I am a Ph.D. candidate in Economics at the University of Mannheim. My research interests are in Empirical Industrial Organization and Applied Microeconomics.
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Abstract I empirically investigate the role of downstream competition in the use of exclusive dealing and quantify its effects in the formation of the car retailing networks. I estimate a model where exclusivity impacts both supply and demand, and dealers choose which brand to offer in a strategic manner. These choices frame product and brand availability in the market and the retail networks for manufacturers. In my model, dealers have incentives to add more brands in order to sell a wider set of products, but their interest to differentiate from local rivals limits this option. Moreover, manufacturers could raise costs anticompetitively to deter dealers from selling products of rival brands. I analyze the potential for this foreclosing channel by estimating fixed cost differences between exclusive and non-exclusive stores using moment inequalities. I find that multi-dealing has an average cost advantage between -€10,000 and €620,000. These numbers indicate that downstream competition, instead of anticompetitive motives, explains a more substantial part of the prevalence of exclusive dealing in the market.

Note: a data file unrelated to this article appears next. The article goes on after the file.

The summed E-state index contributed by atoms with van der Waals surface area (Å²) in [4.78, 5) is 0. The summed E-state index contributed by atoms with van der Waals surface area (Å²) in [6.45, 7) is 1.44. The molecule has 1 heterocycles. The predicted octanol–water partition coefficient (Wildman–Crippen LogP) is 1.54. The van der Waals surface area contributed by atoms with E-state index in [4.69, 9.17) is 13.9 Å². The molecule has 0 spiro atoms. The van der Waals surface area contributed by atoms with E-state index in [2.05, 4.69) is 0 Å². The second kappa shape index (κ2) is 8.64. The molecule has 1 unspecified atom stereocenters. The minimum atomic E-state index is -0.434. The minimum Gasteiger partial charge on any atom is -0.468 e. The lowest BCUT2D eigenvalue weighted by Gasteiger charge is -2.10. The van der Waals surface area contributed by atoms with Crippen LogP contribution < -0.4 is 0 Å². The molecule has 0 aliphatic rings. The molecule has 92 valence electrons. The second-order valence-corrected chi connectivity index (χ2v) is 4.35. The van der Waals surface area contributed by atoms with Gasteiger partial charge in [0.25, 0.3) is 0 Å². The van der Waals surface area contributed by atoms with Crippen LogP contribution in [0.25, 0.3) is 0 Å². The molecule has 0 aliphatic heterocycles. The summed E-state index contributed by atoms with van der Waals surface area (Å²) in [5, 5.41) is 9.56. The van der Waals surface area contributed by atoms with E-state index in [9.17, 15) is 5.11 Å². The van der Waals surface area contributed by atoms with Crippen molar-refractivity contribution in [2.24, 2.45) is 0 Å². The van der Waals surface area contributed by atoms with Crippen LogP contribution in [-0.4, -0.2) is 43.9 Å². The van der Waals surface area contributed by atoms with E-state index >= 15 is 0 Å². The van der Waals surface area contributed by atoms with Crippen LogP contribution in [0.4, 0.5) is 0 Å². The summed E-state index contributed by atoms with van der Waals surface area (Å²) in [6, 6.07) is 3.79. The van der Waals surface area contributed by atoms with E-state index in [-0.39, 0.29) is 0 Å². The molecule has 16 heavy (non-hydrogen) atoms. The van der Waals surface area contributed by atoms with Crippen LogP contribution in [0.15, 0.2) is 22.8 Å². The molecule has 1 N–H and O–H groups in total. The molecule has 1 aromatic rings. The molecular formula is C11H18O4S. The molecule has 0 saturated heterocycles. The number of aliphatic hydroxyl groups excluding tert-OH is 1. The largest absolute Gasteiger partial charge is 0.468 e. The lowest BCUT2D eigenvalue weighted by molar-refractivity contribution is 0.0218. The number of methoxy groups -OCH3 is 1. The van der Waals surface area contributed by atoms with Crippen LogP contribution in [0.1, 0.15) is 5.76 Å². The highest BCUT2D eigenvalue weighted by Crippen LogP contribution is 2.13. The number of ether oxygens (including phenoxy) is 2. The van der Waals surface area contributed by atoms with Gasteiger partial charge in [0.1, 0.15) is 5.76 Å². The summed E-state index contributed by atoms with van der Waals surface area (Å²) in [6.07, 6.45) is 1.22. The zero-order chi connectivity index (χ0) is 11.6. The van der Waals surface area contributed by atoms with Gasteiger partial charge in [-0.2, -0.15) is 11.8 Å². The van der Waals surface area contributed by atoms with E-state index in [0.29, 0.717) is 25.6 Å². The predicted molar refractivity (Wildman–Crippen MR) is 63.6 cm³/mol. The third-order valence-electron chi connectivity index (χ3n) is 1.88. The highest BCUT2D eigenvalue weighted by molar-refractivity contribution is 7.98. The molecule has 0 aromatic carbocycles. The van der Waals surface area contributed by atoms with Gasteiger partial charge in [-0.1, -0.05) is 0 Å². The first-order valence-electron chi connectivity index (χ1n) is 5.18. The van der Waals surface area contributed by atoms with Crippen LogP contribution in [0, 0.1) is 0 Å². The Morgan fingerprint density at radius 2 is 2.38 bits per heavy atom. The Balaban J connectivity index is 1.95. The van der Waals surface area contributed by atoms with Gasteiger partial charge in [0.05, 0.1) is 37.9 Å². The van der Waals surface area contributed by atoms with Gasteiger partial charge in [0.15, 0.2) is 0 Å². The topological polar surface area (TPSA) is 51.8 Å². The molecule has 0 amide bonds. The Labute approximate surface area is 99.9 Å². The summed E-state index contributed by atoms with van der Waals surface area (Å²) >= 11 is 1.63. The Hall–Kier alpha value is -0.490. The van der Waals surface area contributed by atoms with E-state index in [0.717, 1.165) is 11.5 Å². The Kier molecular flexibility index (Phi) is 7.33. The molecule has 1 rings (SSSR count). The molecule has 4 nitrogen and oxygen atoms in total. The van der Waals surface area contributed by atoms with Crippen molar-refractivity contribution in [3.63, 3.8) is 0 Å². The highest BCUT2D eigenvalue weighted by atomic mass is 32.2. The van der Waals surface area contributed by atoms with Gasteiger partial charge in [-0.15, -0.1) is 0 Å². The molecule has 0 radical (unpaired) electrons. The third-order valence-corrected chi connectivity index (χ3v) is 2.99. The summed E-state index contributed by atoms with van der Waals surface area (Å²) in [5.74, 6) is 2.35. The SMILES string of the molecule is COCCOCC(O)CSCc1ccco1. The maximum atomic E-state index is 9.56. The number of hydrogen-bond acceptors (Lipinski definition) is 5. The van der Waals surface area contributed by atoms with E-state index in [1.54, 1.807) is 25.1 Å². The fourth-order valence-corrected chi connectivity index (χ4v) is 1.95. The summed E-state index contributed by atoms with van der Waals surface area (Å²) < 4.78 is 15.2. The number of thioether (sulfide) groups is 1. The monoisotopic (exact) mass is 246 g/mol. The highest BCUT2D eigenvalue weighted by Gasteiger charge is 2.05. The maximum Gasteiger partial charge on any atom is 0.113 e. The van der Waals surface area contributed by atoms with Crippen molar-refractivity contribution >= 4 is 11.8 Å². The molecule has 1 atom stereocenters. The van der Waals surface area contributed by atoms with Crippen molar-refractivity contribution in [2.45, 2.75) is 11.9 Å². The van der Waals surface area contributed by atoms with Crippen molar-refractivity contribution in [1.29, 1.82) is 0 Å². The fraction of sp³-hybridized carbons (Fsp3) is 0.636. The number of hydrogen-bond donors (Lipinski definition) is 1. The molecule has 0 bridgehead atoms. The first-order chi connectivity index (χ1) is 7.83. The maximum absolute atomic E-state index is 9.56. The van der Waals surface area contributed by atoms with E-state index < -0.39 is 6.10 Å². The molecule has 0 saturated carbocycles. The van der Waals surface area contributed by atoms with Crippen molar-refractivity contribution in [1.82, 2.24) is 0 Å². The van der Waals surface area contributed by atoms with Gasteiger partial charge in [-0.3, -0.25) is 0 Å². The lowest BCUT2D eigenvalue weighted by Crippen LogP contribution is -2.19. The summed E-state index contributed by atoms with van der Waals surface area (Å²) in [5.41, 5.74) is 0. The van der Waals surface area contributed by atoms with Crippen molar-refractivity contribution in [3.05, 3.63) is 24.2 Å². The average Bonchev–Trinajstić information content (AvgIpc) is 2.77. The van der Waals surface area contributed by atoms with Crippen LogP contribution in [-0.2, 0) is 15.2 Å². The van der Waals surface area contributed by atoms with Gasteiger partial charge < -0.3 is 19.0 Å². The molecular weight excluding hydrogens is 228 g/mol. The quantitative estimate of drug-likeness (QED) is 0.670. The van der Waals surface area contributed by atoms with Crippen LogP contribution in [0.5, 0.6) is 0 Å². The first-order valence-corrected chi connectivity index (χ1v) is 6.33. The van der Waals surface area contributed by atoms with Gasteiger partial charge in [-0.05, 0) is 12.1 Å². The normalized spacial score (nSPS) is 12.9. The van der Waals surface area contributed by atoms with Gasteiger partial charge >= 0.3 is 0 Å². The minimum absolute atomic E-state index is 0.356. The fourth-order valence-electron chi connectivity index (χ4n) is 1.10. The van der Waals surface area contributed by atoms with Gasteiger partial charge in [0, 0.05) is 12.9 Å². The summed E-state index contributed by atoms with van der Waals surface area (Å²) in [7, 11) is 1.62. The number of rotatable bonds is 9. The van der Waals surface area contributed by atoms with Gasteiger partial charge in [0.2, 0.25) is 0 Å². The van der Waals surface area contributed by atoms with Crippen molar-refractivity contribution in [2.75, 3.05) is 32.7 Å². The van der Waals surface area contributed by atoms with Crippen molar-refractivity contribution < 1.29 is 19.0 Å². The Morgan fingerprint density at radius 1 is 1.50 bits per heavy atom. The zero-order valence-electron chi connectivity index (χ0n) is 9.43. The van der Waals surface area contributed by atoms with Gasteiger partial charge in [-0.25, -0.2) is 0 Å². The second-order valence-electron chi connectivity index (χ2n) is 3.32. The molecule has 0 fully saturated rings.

Abstract We study the roles of the threat of entry and firms' entry decisions in the context of procurement auctions for infrastructure projects. The procurer requires that interested firms request for a construction plan to participate in an auction, and the request for a plan becomes common knowledge. Reduced-form evidence suggests that firms react to the threat of entry rather than the actual entry of their rivals. We construct a structural model of entry with information request where firms need to request a plan to be able to participate in an auction, and the request for a plan can be used as a threat. A firm faces a trade-off when choosing whether to request for a plan or not. On the one hand, requesting an additional plan expands the set of auctions that a firm could bid for. On the other hand, requesting an additional plan signals its rival firms that it is less likely to bid for the auctions it has already requested plans for. We examine the impact of information disclosure on firms' behavior by shutting down the path through which firms affect the entry of their rivals by plan request. Our study sheds light on the role of information design in public procurement.